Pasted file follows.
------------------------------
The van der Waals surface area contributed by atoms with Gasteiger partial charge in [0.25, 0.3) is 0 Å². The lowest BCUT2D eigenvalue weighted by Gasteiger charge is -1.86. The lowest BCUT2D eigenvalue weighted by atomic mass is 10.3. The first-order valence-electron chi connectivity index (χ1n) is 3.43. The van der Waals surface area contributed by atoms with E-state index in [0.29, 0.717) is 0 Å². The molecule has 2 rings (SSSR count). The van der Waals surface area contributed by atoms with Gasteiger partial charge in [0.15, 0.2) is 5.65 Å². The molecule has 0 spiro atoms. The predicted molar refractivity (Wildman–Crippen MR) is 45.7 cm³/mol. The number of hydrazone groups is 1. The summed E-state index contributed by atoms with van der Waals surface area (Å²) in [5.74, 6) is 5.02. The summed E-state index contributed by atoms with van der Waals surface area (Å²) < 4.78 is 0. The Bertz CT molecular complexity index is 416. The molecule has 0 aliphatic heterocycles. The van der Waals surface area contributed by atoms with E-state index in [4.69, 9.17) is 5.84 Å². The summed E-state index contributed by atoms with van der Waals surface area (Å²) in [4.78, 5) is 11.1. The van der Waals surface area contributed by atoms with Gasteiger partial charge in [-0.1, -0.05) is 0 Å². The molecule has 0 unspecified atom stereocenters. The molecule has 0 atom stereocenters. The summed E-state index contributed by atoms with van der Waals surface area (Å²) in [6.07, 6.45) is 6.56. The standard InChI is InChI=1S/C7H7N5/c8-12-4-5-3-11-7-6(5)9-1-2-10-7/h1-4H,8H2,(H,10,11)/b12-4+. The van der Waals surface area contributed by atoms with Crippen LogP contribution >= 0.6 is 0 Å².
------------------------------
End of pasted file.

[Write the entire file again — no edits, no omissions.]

The van der Waals surface area contributed by atoms with Gasteiger partial charge in [0.25, 0.3) is 0 Å². The lowest BCUT2D eigenvalue weighted by Gasteiger charge is -1.86. The lowest BCUT2D eigenvalue weighted by atomic mass is 10.3. The first-order valence-electron chi connectivity index (χ1n) is 3.43. The van der Waals surface area contributed by atoms with E-state index in [0.29, 0.717) is 0 Å². The molecule has 2 rings (SSSR count). The van der Waals surface area contributed by atoms with Gasteiger partial charge in [0.15, 0.2) is 5.65 Å². The molecule has 0 spiro atoms. The predicted molar refractivity (Wildman–Crippen MR) is 45.7 cm³/mol. The number of hydrazone groups is 1. The summed E-state index contributed by atoms with van der Waals surface area (Å²) in [5.74, 6) is 5.02. The summed E-state index contributed by atoms with van der Waals surface area (Å²) < 4.78 is 0. The Bertz CT molecular complexity index is 416. The molecule has 0 aliphatic heterocycles. The van der Waals surface area contributed by atoms with E-state index in [4.69, 9.17) is 5.84 Å². The summed E-state index contributed by atoms with van der Waals surface area (Å²) in [4.78, 5) is 11.1. The van der Waals surface area contributed by atoms with Gasteiger partial charge in [-0.1, -0.05) is 0 Å². The molecule has 0 unspecified atom stereocenters. The molecule has 0 atom stereocenters. The summed E-state index contributed by atoms with van der Waals surface area (Å²) in [6.07, 6.45) is 6.56. The standard InChI is InChI=1S/C7H7N5/c8-12-4-5-3-11-7-6(5)9-1-2-10-7/h1-4H,8H2,(H,10,11)/b12-4+. The van der Waals surface area contributed by atoms with Crippen LogP contribution >= 0.6 is 0 Å².